Coach Gregg Popovich has won his third Coach of the Year award. This comes only one year after his Spurs’ devastating loss to the Miami Heat in the MBA finals. Despite the loss, he led his team to a league best 62-20 record, which has created an advantage in the play off.
How did Coach Popovich achieve such success after not only facing the defeat but at the same time losing his two long-time assistants to head coaching jobs and dealing with nagging team injuries?
What did he do to get his team back on the court with the will and ability to win? His secret of success is the courage to look around—and back. In the old Beatles song Yesterday, Paul McCartney sings “There’s a shadow hanging over me.” Moving on means turning and facing that shadow.
I once witnessed a team leader who when confronted by executive management about unacceptable performance deflected responsibility with the comment “Let’s not look back …” His tactic worked for a while. Unfortunately improvement did not follow, and the past caught up with him.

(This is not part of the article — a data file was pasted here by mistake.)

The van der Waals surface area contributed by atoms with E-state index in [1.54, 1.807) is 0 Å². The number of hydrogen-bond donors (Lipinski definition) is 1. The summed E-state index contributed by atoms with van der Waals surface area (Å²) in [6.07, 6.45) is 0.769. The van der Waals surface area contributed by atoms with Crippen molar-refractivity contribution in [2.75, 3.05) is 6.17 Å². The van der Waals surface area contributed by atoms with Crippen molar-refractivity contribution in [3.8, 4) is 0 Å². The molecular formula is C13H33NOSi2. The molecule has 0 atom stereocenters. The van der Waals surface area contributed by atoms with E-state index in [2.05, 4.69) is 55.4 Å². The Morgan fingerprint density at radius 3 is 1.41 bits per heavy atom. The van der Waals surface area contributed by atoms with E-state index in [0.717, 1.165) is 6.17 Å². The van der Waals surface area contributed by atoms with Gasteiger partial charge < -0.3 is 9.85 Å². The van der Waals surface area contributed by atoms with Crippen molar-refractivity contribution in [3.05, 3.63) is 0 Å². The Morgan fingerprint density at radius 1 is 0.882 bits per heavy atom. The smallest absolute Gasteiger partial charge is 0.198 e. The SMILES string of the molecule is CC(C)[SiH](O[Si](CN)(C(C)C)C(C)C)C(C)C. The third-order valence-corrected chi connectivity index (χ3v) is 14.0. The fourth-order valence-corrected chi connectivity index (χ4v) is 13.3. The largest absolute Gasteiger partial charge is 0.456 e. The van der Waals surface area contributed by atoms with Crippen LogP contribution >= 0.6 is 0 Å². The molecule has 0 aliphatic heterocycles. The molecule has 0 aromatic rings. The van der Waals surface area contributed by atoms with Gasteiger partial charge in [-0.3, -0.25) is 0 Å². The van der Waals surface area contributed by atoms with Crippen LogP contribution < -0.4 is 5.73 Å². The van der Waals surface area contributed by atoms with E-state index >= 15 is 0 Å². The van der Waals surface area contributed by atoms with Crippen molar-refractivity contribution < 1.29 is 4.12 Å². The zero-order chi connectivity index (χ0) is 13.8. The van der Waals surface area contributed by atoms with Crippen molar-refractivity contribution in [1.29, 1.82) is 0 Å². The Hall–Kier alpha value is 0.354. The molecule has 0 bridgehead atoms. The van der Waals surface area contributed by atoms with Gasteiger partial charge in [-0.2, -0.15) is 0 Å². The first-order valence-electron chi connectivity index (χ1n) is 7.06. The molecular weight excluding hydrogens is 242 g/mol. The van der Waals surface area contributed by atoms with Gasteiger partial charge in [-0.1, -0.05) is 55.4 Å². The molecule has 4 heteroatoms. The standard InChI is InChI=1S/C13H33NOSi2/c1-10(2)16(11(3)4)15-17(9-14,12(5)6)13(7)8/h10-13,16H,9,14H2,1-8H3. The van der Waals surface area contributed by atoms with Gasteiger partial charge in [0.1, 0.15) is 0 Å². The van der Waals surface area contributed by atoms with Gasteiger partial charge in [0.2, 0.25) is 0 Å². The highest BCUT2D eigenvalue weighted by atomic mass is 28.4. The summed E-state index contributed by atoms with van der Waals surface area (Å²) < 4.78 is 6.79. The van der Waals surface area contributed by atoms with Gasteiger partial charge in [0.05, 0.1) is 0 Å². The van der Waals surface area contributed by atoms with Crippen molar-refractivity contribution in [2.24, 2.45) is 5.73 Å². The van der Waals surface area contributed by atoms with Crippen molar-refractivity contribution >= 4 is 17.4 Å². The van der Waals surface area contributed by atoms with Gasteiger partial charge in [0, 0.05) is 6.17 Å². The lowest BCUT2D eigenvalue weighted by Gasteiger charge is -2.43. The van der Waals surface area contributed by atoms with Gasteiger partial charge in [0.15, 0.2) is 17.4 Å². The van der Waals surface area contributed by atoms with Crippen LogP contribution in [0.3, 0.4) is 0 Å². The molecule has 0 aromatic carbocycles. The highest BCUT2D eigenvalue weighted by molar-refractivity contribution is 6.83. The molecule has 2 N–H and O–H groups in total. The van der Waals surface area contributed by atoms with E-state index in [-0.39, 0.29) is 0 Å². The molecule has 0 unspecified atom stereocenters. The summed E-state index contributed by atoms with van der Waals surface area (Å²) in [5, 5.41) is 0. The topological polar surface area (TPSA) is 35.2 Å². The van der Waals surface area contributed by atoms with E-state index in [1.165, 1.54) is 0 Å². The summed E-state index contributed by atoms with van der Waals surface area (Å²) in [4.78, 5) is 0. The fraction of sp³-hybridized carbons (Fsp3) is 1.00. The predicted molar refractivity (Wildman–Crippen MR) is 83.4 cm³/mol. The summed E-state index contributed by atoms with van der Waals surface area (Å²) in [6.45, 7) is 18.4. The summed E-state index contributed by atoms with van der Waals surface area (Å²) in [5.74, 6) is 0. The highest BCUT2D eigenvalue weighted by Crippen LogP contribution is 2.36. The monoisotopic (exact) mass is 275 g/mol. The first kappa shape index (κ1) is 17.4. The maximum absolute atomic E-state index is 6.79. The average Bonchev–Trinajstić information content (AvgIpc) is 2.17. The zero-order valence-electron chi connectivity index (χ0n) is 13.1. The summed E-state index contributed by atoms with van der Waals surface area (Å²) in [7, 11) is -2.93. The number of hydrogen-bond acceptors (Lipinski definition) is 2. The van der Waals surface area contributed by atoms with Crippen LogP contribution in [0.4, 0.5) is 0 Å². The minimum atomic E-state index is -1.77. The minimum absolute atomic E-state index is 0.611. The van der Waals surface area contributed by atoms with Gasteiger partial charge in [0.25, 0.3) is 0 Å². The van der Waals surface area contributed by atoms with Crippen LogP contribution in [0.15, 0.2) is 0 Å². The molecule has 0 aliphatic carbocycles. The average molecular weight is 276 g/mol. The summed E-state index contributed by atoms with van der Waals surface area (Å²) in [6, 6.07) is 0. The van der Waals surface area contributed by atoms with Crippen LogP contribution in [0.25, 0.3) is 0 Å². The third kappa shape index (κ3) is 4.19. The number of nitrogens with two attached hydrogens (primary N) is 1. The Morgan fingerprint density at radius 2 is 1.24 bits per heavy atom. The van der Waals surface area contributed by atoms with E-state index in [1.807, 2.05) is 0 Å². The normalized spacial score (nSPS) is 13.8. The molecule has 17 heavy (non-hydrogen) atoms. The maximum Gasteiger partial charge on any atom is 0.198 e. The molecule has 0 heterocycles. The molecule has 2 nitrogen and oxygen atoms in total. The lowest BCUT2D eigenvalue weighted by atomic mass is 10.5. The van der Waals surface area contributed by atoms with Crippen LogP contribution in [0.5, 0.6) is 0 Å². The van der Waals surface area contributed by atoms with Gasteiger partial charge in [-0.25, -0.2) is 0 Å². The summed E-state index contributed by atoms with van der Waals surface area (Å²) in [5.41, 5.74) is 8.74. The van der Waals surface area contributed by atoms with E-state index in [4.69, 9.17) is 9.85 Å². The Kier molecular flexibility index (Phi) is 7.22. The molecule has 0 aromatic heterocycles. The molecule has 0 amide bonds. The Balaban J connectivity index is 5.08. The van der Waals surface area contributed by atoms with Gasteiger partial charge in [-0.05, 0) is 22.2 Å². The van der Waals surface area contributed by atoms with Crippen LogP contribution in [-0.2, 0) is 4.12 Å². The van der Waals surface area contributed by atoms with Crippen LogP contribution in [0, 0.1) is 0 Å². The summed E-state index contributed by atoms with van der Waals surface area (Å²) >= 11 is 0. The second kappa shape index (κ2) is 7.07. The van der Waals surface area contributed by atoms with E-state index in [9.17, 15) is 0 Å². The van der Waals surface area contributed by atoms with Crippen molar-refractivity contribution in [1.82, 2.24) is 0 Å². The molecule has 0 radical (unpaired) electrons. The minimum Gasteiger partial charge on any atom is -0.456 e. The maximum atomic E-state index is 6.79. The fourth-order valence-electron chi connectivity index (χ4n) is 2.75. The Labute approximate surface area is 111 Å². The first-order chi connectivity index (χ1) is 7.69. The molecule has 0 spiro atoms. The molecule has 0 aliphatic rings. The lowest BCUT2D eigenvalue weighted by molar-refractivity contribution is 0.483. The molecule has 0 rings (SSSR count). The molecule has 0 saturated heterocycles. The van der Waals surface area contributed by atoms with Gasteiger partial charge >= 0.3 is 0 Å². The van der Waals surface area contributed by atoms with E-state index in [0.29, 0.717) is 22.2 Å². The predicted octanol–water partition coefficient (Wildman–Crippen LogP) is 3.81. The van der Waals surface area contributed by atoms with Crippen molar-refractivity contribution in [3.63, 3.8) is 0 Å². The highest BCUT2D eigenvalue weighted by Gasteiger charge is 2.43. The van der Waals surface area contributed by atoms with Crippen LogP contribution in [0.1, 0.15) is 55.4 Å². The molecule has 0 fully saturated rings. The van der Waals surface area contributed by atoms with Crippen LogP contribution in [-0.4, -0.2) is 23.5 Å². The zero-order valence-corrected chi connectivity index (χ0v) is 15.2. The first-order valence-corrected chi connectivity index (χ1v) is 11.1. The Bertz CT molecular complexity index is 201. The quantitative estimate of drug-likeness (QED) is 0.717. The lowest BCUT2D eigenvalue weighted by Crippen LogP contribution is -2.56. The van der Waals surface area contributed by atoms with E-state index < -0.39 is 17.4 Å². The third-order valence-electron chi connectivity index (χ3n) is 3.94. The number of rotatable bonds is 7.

Of course it’s important to look to the future and not get stuck in the past or play a blaming game. But that is a far cry from not being willing to take a hard look and accepting responsibility. Coach Popovich’s magic is his ability to understand the past to help chart the future.
Unlike the team leader, Popovich said, “We decided that we needed to just face our own record right off the bat at the beginning of the season and get it out of the way. Don’t blame it on the basketball gods or bad fortune or anything like that.” He faced what fell apart and then put the pieces back together.
Whether the “defeat” you face is a championship, a missed quarter, a critical deal in the pipeline that did not close, or the loss of a high performing/valued team member, whether you are the sales leader or a member of the sales or service team; before you look to the next step take the time to take a hard look back. Facing yesterday head on is the first step. It is about accepting personal responsibility. We can’t change what happened but we can control how we respond and what we make of it. The key is to understand the hard experience and not bury it but instead using it to create something good.
Questions to ask yourself: What is, as Coach Popovich calls it, the elephant in the room? How am I going to acknowledge it? To whom? How will I respond to it? What have I learned from it? What will I do?
Not every defeat turns into success but facing yesterday’s shadow is the first step to a brighter future.